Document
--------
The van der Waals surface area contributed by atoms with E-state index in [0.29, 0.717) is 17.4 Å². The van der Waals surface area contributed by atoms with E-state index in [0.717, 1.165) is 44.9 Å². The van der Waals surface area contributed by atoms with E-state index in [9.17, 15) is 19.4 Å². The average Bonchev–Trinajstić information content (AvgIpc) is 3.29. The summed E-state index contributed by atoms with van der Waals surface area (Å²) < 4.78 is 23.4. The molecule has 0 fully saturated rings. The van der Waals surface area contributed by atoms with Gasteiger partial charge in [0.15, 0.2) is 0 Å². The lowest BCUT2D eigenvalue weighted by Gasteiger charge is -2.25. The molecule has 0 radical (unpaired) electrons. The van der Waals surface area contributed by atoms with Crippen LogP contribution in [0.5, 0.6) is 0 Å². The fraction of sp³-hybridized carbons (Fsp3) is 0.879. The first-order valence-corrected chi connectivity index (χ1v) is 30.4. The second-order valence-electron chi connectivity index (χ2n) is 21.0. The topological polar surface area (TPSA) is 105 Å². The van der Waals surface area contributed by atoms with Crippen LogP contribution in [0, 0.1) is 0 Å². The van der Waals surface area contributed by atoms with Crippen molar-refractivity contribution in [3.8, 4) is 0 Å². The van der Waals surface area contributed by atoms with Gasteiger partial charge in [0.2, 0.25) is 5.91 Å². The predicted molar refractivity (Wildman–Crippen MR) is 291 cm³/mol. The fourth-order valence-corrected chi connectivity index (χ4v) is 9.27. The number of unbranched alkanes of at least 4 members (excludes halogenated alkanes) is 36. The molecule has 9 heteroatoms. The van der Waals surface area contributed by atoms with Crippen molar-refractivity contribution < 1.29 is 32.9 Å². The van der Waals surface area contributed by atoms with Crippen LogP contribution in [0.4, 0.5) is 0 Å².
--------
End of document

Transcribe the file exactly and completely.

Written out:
The van der Waals surface area contributed by atoms with E-state index in [0.29, 0.717) is 17.4 Å². The van der Waals surface area contributed by atoms with E-state index in [0.717, 1.165) is 44.9 Å². The van der Waals surface area contributed by atoms with E-state index in [9.17, 15) is 19.4 Å². The average Bonchev–Trinajstić information content (AvgIpc) is 3.29. The summed E-state index contributed by atoms with van der Waals surface area (Å²) < 4.78 is 23.4. The molecule has 0 fully saturated rings. The van der Waals surface area contributed by atoms with Gasteiger partial charge in [0.15, 0.2) is 0 Å². The lowest BCUT2D eigenvalue weighted by Gasteiger charge is -2.25. The molecule has 0 radical (unpaired) electrons. The van der Waals surface area contributed by atoms with Crippen LogP contribution in [0.5, 0.6) is 0 Å². The fraction of sp³-hybridized carbons (Fsp3) is 0.879. The first-order valence-corrected chi connectivity index (χ1v) is 30.4. The second-order valence-electron chi connectivity index (χ2n) is 21.0. The topological polar surface area (TPSA) is 105 Å². The van der Waals surface area contributed by atoms with Crippen LogP contribution in [0, 0.1) is 0 Å². The van der Waals surface area contributed by atoms with Crippen molar-refractivity contribution in [3.8, 4) is 0 Å². The van der Waals surface area contributed by atoms with Gasteiger partial charge in [0.2, 0.25) is 5.91 Å². The predicted molar refractivity (Wildman–Crippen MR) is 291 cm³/mol. The fourth-order valence-corrected chi connectivity index (χ4v) is 9.27. The number of unbranched alkanes of at least 4 members (excludes halogenated alkanes) is 36. The molecule has 9 heteroatoms. The van der Waals surface area contributed by atoms with Crippen molar-refractivity contribution < 1.29 is 32.9 Å². The van der Waals surface area contributed by atoms with Crippen LogP contribution in [0.4, 0.5) is 0 Å².